The next 6 miles took us through Deptford, Rotherhithe and Southwark as we headed West towards Tower Bridge. I was feeling a bit more tired than I expected as the initial adrenaline subsided and, although I was managing to keep my pace pretty consistent, I noticed that my left hamstring was starting to ache slightly. My mood wasn’t improved by the fact that I was passed at this point by two men, one running as a giant gorilla and another in a huge Save the Rhino costume!
We turned right towards Tower Bridge after mile 12 and passed through one of the high points of the course. The spectators were crowded several deep on both sides of the bridge and the noise was incredible. I was keeping an eye out for my family who had planned to try and catch me there but wasn’t able to spot them amongst the hordes of people. Despite a bit of disappointment at missing them I was buzzing from the carnival atmosphere and decided I would just I hope to see them in the last few miles instead. I pressed on and turned right after the bridge to head towards the halfway point. I crossed in just over 2 hours and decided this would be a good time to make a start on the caffeine gels.
The course then took me East heading towards Canary Wharf. At this point we were able to see the fast club runners passing the other way and I looked on enviously – I had many more miles to go! The crowd support continued all along the highway and I started to feel the buzz from the caffeine kick in. I had to laugh as we went through the tunnel at Limehouse. There was a Lucozade drink station just before and the road after it was so sticky that my trainers stuck to the tarmac with each step. I was immediately transported back twenty years to the sticky carpet in the Factory at the Aberdeen Uni student union.
I had been warned by a friend not to trust my GPS on the way through Canary Wharf and true enough, I quickly realised it was jumping around. I tried to keep my pace consistent but soon found myself breathing hard and noticed that my heart race had crept up. I decided to just switch my garmin screen to show heart rate and focus on keeping it fairly steady until I was out of the land of tall buildings and this seemed to work fairly well. Despite warnings that the Isle of Dogs had some hills and poor crowd support, neither appeared to be true and I came through the 20-mile marker having enjoyed the cheers from the crowds all the way through.
At this point I was feeling great and decided to pick up the pace. I was soon delighted to catch up with and overtake both the gorilla and the rhino from earlier, as well as a man dressed as a crumpet. It was at this point that lots of the runners were starting to walk and there was a lot of stretching going on along the sides of the course as cramp struck. This was the only time that running felt a bit crowded as I dodged past the occasional walker in the middle of the road. At around 23 miles I suddenly heard a shout and saw my family waving madly from the side of the road. I waved and shouted back but there was no chance I was stopping now and I powered on along the Embankment. By this time I was in the zone and didn’t even notice the Houses of Parliament or Big Ben as I passed by. Before long, I was turning right into St James’s Park, along Birdcage Walk and, after what seemed a very long way, I finally turned the corner onto the Mall and attempted to sprint towards the finish. I crossed the line and within seconds had a text confirming my time of 3:57:29 – I had done it! I wandered through the finish area, collected my medal, goody bag and foil blanket and strolled along to sit in the sun in Trafalgar Square to wait for the family to catch up.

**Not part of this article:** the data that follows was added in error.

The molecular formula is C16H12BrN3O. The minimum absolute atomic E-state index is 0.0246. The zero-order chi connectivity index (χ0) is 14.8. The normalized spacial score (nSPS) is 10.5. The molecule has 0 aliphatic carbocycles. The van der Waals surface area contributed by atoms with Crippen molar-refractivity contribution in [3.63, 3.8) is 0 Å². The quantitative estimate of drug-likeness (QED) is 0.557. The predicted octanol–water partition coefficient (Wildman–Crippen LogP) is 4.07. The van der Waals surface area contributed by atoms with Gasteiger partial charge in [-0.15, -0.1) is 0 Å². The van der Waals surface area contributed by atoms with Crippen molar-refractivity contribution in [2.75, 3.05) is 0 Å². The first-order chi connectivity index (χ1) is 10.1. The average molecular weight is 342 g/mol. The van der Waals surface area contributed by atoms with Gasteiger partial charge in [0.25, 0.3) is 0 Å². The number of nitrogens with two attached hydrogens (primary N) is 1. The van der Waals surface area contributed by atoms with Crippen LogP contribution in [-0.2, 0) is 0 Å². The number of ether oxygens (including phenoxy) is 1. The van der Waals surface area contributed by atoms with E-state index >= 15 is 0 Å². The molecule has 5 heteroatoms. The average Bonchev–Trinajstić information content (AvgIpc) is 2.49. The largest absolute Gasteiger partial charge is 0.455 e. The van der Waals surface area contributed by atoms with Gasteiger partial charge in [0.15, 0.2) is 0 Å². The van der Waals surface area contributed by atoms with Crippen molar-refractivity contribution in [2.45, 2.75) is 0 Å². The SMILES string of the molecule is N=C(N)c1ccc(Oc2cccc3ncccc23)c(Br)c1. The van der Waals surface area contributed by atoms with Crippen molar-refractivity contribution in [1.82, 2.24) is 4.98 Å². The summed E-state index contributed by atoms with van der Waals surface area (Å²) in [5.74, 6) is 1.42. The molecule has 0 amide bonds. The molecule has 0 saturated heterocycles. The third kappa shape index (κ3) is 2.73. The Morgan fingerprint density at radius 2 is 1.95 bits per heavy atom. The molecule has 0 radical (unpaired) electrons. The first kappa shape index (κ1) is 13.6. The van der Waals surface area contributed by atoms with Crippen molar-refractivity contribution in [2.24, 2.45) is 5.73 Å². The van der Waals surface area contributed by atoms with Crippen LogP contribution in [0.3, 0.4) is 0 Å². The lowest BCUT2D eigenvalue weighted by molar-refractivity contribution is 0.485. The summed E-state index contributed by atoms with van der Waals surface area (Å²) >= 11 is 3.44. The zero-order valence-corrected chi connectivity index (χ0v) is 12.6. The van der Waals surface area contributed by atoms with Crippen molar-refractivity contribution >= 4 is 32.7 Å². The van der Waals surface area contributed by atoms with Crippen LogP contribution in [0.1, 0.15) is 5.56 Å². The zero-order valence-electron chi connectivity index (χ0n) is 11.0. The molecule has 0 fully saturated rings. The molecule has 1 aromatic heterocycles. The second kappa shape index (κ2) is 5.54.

Now that I’ve had a few days to take it all in I am so happy that I had the chance to run what was definitely the most incredible race of my life. I have never experienced anything like the support and noise from the crowd at London; at some points it was loud enough to give me chills down my spine. I am really proud of how well I stuck to my race plan and that, other than a few miles in the first half, I felt great and enjoyed myself all the way through. I have learned from painful experience how unpleasant the last few miles of a marathon can be if you get this wrong! On reflection, I think I could probably have gone a bit faster if I’d been less cautious in the first half. However, I had a fantastic race, I’m delighted with my time and I wouldn’t change a thing about it. I am incredibly grateful to have been given the chance to run this year and I am so proud to have represented the best club in the world. Thank you Carnegie Harriers!